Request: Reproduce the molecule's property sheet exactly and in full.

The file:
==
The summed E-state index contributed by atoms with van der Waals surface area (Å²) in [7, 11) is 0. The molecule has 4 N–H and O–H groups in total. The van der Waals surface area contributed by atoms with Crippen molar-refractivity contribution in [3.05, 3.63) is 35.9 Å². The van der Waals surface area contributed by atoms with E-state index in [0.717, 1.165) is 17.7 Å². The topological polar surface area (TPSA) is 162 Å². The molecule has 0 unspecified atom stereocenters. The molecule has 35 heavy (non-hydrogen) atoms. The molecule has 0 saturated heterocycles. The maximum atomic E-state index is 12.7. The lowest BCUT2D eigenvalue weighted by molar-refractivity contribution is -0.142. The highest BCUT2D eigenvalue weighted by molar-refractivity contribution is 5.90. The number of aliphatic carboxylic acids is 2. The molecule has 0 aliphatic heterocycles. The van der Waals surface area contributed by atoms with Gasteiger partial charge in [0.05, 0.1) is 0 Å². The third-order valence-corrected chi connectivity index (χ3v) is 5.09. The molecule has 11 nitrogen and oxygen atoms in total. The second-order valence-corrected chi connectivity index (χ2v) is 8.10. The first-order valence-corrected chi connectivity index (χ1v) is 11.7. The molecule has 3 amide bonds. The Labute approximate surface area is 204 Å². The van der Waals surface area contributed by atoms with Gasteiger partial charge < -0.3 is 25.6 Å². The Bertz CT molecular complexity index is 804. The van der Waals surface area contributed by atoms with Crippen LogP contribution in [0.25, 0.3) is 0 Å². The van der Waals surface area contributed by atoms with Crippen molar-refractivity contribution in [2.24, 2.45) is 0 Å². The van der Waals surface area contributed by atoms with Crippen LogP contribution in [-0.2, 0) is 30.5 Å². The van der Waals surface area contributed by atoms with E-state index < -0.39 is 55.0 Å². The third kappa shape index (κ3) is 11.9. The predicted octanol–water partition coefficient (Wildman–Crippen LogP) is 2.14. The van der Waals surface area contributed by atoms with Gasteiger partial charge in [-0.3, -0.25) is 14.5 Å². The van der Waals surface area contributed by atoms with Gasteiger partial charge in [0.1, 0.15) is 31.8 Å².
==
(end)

The summed E-state index contributed by atoms with van der Waals surface area (Å²) in [7, 11) is 0. The molecule has 4 N–H and O–H groups in total. The van der Waals surface area contributed by atoms with Crippen molar-refractivity contribution in [3.05, 3.63) is 35.9 Å². The van der Waals surface area contributed by atoms with E-state index in [0.717, 1.165) is 17.7 Å². The topological polar surface area (TPSA) is 162 Å². The molecule has 0 unspecified atom stereocenters. The molecule has 35 heavy (non-hydrogen) atoms. The molecule has 0 saturated heterocycles. The maximum atomic E-state index is 12.7. The lowest BCUT2D eigenvalue weighted by molar-refractivity contribution is -0.142. The highest BCUT2D eigenvalue weighted by molar-refractivity contribution is 5.90. The number of aliphatic carboxylic acids is 2. The molecule has 0 aliphatic heterocycles. The van der Waals surface area contributed by atoms with Gasteiger partial charge in [0.05, 0.1) is 0 Å². The third-order valence-corrected chi connectivity index (χ3v) is 5.09. The molecule has 11 nitrogen and oxygen atoms in total. The second-order valence-corrected chi connectivity index (χ2v) is 8.10. The first-order valence-corrected chi connectivity index (χ1v) is 11.7. The molecule has 3 amide bonds. The Labute approximate surface area is 204 Å². The van der Waals surface area contributed by atoms with Gasteiger partial charge < -0.3 is 25.6 Å². The Bertz CT molecular complexity index is 804. The van der Waals surface area contributed by atoms with Crippen LogP contribution in [0.25, 0.3) is 0 Å². The van der Waals surface area contributed by atoms with Crippen molar-refractivity contribution in [2.24, 2.45) is 0 Å². The van der Waals surface area contributed by atoms with Crippen LogP contribution in [-0.2, 0) is 30.5 Å². The van der Waals surface area contributed by atoms with E-state index < -0.39 is 55.0 Å². The third kappa shape index (κ3) is 11.9. The predicted octanol–water partition coefficient (Wildman–Crippen LogP) is 2.14. The van der Waals surface area contributed by atoms with Gasteiger partial charge in [-0.3, -0.25) is 14.5 Å². The van der Waals surface area contributed by atoms with Gasteiger partial charge in [0.1, 0.15) is 31.8 Å².